The IF Function can evaluate a TRUE/FALSE condition and return one of two values based on whether a TRUE was evaluated or a FALSE was evaluated.
The IF function is a computer program that you run from a worksheet cell formula. It can evaluate a TRUE/FALSE condition and return one of two values based on whether a TRUE was evaluated or a FALSE was evaluated. You run the IF worksheet function by typing its name in a formula then followed by the information it is suppose to use. The IF function is generally used to make a decision in a worksheet formula thus providing logic for your worksheet. The decision as well as the values the function returns can be a great many things. A common use for the IF function would be to calculate different formulas based upon its TRUE/FALSE decision. For example, if you are calculating a sale and want to give the customer a 10% discount if the sale is above $400.00 then you would use the IF function to accomplish such a task. The IF worksheet function is also heavily used in summarizing data and in protecting against worksheet errors (error protection).
Whenever you type a formula in a worksheet cell, this is called syntax or grammar. The general IF function syntax has a format like this when you type it in a worksheet cell:
=IF(logical_test, [value_if_true], [value_if_false])
Where logical_test, [value_if_true], [value_if_false] are called the function argument list. Remember, you are running a computer program at this point so the program needs information to operate and that is why there is an argument list. When you see an argument list and you see square brackets [ ] around the argument name, this means the argument is optional and you do not have to include it when typing unless you need it. So for the syntax above, you need to include one argument for the IF function when typing it in a worksheet cell formula in order for it to calculate correctly. What argument values can be used are discussed below. Remember functions expect certain things in their argument lists, if you do not put the correct information in the list they will generate an error when run.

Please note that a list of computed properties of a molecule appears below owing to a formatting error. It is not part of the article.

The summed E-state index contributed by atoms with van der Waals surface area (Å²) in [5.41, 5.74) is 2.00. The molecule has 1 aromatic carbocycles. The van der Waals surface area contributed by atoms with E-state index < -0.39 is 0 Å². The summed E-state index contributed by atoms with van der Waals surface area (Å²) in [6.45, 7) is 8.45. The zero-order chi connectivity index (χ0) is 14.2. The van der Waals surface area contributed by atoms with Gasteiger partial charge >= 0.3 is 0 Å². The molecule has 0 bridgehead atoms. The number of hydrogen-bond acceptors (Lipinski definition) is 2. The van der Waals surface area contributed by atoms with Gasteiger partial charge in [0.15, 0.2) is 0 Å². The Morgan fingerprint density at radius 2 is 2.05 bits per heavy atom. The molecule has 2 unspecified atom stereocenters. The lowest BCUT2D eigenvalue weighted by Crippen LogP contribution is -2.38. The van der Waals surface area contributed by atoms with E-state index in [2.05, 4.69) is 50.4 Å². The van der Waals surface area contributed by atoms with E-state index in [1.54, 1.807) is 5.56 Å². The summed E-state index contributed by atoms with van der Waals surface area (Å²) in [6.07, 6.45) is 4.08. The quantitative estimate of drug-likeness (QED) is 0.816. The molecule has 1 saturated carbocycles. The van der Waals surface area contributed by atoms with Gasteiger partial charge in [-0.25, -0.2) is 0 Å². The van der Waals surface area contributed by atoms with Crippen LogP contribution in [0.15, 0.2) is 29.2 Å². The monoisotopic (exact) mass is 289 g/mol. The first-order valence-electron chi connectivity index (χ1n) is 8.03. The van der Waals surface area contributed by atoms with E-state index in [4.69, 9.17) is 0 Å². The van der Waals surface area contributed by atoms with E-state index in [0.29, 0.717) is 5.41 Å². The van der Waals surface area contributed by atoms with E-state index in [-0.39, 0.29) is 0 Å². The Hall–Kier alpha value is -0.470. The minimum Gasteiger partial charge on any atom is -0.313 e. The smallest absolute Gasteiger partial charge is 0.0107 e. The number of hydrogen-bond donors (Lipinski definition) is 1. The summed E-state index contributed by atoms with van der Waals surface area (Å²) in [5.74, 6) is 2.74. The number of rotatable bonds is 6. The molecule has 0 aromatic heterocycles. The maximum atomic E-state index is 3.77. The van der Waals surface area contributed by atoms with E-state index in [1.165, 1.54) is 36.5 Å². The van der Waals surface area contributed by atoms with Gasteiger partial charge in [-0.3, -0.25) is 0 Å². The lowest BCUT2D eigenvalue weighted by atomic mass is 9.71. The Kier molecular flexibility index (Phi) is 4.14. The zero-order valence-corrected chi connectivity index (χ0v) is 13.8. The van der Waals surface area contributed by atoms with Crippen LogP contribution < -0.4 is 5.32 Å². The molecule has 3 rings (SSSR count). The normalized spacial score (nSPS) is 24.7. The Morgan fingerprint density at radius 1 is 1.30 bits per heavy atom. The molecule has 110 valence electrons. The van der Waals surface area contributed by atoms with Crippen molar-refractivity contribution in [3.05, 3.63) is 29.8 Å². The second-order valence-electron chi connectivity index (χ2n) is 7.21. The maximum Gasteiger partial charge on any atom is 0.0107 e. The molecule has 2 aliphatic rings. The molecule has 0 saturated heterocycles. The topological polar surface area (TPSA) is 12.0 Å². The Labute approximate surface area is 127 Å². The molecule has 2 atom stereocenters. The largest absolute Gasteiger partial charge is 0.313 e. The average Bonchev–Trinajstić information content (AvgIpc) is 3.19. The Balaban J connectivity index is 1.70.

Since the IF function is a computer program, it runs when you press Enter to enter the formula that contains it. If any of the arguments are wrong, the function will return an error.
When typing the IF function in a worksheet cell formula, you need to replace the argument list with arguments separating each one with a comma (,). Some typical arguments you can use are:
|Argument Type||Cell Formula||Explanation|
|Cell References and Formulas||=IF( B6*B7 >= 400, B6*B7*.9 , B6*B7 )||If the logical condition for the IF function evaluates to TRUE then the value from B6*B7*.9 is returned. If FALSE then the value for B6*B7 is returned|
|Nested Functions||=IF( ISERROR( A10/A11 ), 0, A10/A11 )||If the logical condition for the IF function finds an error with the formula A1/A11 then 0 is returned. If ISERROR evaluates to false then the value for A10/A11 is returned (basic formula error protection)|
|Cell and Range Names||=IF( Wires, 100, 0 )||If the cell name wires has a TRUE value, means TRUE is calculated in the cell, then 100 is returned. This strategy is great for adding options. What generates TRUE in the Wires cell can be anything from an ActiveX control output to a formula.|
* It is possible to name a cell or group of cells on a worksheet and use that name in place of a range reference or cell reference. Consult Excel help on how to name a cell.
The worksheet seen below contains some typical worksheet formulas that run the IF worksheet function. Pay close attention to the argument list and the syntax used to write the formula.
|4||Use AND , ISNUMBER functions as logical argument to IF function and determine if B7*B8 should be calculated if numbers present in B7, B8 or "" returned.|
|5||Sub Total||=IF( AND( ISNUMBER(B2), ISNUMBER(B3)) , B2*B3, "")|